We are looking to introduce the next generation to the sport. Great if that eventually leads to them becoming fans and go to games, but for us it’s about getting them active and giving them opportunities. Anything else is a bonus.
American football has done so much for me as an individual and opportunities, so to now be able to bring this sport to children, I’m aware of how impactful the sport can be. To allow them the same is the best feeling.
I attended the Pro Bowl NFL Flag Championships last year, the big stage for the USA. This provided the perfect opportunity to witness how they operate and how we can make our big national tournament event (the NFL Flag Summer Bowl at Kings House Ground, Chiswick) look better from a brand and operational standpoint. If we can implement these learnings here, we’ll get better.
Are UK rightsholders playing catch-up in the sport-for-social-change space?
If a governing body or brand has the ability to launch these programmes, they should be. If you look at the US model and see how organised sporting activity is, it’s a huge part of school life. It should be the same here, not just on a school level, but within a community.
Children should always have somewhere to go and something to do in any competitive format. It’s bigger than sport, more about us as a society and government policies. However, facilities can be a challenge for many schools, so the question is often, is the mechanism available to do it?
What would success look like come the end of 2019?
It’s been a whirlwind ride going from essentially a programme that was just in London to growing the sport over ten regions around the UK in quite a short period of time. Our focus now is how do we keep those schools engaged?
Last year was very much about launching a national programme, trying to create sustained engagement as a key to longevity.
Our current prime focus is primary school years 4-6. We’ll probably expand as the programme grows and evolves, but we are trying to focus on this age range and get this right.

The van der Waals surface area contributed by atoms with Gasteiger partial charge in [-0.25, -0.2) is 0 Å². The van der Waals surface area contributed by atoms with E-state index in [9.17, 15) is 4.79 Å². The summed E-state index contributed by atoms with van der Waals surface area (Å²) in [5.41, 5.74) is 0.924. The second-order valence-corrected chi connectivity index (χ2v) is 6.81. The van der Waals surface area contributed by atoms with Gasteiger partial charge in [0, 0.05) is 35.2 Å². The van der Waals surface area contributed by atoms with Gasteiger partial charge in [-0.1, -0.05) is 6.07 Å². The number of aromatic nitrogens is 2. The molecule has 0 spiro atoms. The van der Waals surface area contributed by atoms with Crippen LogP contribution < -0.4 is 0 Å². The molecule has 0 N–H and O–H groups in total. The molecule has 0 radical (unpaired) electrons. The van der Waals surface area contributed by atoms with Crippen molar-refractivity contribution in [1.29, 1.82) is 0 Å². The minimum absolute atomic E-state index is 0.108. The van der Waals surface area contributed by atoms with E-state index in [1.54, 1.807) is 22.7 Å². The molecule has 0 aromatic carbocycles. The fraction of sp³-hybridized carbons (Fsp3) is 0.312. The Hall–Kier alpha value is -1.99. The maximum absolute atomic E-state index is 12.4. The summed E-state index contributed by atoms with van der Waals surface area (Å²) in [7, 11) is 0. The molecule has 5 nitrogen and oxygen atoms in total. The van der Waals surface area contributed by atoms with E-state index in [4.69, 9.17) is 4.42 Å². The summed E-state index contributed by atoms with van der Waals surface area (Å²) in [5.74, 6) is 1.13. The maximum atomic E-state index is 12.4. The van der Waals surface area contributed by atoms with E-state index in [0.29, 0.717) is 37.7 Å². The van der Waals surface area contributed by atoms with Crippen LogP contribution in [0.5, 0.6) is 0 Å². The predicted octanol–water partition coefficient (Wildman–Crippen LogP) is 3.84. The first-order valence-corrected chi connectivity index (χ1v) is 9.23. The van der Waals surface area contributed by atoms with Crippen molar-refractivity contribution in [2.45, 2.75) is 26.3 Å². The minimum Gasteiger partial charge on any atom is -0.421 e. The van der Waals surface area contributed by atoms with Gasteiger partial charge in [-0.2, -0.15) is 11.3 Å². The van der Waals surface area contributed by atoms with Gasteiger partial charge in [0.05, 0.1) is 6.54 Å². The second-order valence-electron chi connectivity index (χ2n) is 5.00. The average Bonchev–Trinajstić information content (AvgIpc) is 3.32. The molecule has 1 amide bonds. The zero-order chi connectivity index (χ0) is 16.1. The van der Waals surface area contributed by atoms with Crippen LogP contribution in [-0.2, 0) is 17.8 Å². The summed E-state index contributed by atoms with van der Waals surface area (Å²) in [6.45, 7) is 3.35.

For us, it will be about having sustained engagement in the programme across all regions in all schools and having our tournament programme something that all the schools in each region look forward to. That’s the dream for us, to become part of the school calendar. I want to drive the programme to the point where Flag is played in every school in the UK.
We aren’t trying to replace any sports, we just want to take our place alongside them, so that when children wish to get involved in sport at school, they have Flag as an option alongside football, rugby, etc.
What metrics are used to measure the success of Flag and other community programmes?
We employ a third-party research company (Walker) to conduct surveys across our three key areas, physical activity, values and healthy living. Children complete surveys with their teachers before the programme begins and then again 12-weeks later.
Having the children take part in the programme in school is great but is it having a long-term effect? Are they deciding to eat healthier? Are they thinking about how they treat their peers and family? All these questions are measured. It’s a fluid process and at the end of each academic year we reassess, forever looking to improve.